Havoc is depicted as an exasperated creative partner, frequently infuriated by his friend’s aptitude for personal chaos, and rumours of crack and the scale of the Bars N Hooks beef are confirmed. So you trivia-junkies and hip-hop gossips know you need it, but lest you think it’s merely one for the rap weirdoes, there’s a strong narrative of severe illness, incredibly bad behaviour, revenge, karma and a redemption of sorts (on P’s own terms) underpinning it all. Rappers can be one-dimensional and few could put out something this deep — though I’d like to see a Scarface autobiography — and it’s smartly timed to remind us why this relatively young veteran of the industry remains relevant. Let’s face it — you need any book contains the line, “(we) chilled in Wu’s hood, smoking angel dust blunts with Rae and Ghost and two white kids in a silver Benz.” Thank the stars for beaming down this intense kingpin of Beemer-driving bleakness and that big mouth of his.
You know it’s time for multiple asides though, right?
Despite their breakout from that brief spate of young ‘un rappers talking that proto-thug talk, the recently sample decoded ‘Shook Ones (Part II)’ changed everything for me with regards to the Mobb and rap sonics in general. I recall hunting for the mysterious promo double vinyl ‘Nudder Brudders E.P.’ (what was up with the Alkaholiks ‘Daaam’ fragrance too?) from Loud in late 1994 for the aforementioned track and its prequel, obtaining it and marvelling at the Helly Hansen jacket themed artwork. Mr. Steve Rifkind did some work with Helly Hansen that popularised the brand with his pioneering street level marketing approach, and like Tommy Boy’s Carhartt commissions , I’ve never been able to track down one of the promo Helly Hansen jackets made specially for the Loud team (these pictures are from an eBay auction I missed out on). I’ve never seen the jacket depicted on the ‘Nudder Brudders’ sleeve beyond that record but I’m sure it exists too.
Reading the book also reminded me of how much I liked Live Squad back in the day — Live Squad affiliate and Queens rapper E Moneybags (gunned down in 2001) recorded a fine recorded a fine record called ‘Regulate’ with a guest spot from Prodigy in 1999 as a bonus track on the ‘In E Moneybags We Trust’ album. Like MobStyle, there’s a realer than real feel to Live Squad (Stretch was slain in 1995) and their finest moment is the ‘Game of Survival’ fifteen-minute mini-movie. Pre empting Master P’s grimy ‘I’m Bout It’ by five years, this ultraviolent trio of music videos with a basic rise and fall of a killer theme is a favourite of mine.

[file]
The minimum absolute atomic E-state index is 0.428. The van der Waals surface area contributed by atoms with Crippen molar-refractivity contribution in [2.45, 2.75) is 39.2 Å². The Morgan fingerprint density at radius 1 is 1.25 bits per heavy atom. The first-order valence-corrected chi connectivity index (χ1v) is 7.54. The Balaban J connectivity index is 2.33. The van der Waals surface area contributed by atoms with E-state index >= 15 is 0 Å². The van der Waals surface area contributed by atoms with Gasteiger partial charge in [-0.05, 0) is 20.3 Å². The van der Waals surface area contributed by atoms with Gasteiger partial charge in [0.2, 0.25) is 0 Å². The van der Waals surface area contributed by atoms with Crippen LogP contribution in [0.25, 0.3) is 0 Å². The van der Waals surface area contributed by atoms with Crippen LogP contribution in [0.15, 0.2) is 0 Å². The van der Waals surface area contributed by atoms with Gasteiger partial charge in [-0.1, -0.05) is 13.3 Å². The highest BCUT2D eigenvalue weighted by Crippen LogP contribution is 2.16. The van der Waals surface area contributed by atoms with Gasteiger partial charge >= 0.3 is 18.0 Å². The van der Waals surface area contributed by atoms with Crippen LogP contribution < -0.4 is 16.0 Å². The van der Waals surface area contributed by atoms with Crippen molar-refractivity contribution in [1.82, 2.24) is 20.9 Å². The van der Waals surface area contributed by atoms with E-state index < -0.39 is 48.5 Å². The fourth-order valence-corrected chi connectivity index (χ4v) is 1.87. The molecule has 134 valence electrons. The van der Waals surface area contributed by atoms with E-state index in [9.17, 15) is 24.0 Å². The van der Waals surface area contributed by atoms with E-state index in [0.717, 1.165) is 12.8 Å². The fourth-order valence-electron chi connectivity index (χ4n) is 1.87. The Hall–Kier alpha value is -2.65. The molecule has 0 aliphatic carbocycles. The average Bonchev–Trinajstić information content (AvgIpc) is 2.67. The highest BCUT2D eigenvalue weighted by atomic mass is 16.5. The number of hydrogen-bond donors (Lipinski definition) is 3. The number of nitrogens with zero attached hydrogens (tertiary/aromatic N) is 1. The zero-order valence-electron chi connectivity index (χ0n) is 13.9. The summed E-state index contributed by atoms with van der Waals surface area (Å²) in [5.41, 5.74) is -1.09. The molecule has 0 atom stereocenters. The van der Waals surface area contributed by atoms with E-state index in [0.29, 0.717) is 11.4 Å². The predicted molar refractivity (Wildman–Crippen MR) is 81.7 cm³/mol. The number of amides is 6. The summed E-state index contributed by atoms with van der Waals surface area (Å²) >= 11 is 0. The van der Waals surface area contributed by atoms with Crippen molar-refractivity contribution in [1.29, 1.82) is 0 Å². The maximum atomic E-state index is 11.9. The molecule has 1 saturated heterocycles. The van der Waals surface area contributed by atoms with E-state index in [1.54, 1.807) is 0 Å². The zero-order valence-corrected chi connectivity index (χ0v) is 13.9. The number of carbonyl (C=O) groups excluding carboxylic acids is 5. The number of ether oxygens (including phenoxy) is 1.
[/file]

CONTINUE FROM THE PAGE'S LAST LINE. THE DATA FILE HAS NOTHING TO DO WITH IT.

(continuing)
It’s low budget, but it’s well made, laden with bloodshed and bullets to the head — the ‘Murda Muzik’ DVD couldn’t compete with this VHS rarity that got a DVD release a few years back before descending into obscurity. To this day, I’ve never seen such a violent hip-hop video and there hasn’t been a better visual depiction of gangster rap’s brutal excesses circa 1993 (when this was released) either. Signed to Tommy Boy in 1992 when ‘Murderahh’ and ‘Heartless’ were released as one single (both the videos make up the bulk of ‘Game of Survival’) and the title track was released as a promo in 1993.
Just as the Almighty RSO’s ‘One in the Chamba’ got them dropped from Tommy Boy during the ‘Cop Killer’ fiasco, Live Squad’s brutal video (complete with a cop killing) and lyrics meant the ‘Game of Survival’ soundtrack was shelved and the group sent packing. Shouts to Majesty and K-Lowe. Most people remember this as the mind-bogglingly ignorant video where a baby is chucked to its death to the lyrics, “Well the job is done — now we can go.” “What about the baby?’ “Throw it out the window.” Best of all, the end titles list ‘Intellect’ as the man who plays ‘Baby Killer.’ That never fails to amuse me. Because I couldn’t find this significant proto-Worldstar oddity on YouTube, I just upped it in two parts. Watch it and tell me that it isn’t one of the most entertaining rap videos you’ve ever seen.
Even in early Summer 1992, Bonz Malone knew that the Mobb was coming.
While the spinning G-Unit efforts, Twista’s egg timer with diamond dust and Flocka’s Fozzie Bear are grander gestures, Prodigy’s Virgin Mary pendant (I’m weak with religion, so feel free to correct me on that) from 1994/5 press shots (as seen far above) is my favourite piece of rap jewellery. I recall seeing this piece on several artists at the time, but when ‘ twinned it with Carhartt and a Newport, he created one of hip-hop’s strongest looks. I was saddened that it never made an appearance in Miss Info’s excellent ‘Bling Bling’ but in ‘My Infamous Life’ the foundations are set back in the Poetical Prophets days as, “At the Coliseum Mall near Jamaica Avenue, I bought Havoc a big gold link with a Mary Mother of God pendant with a big ruby in it. Hav was happy.”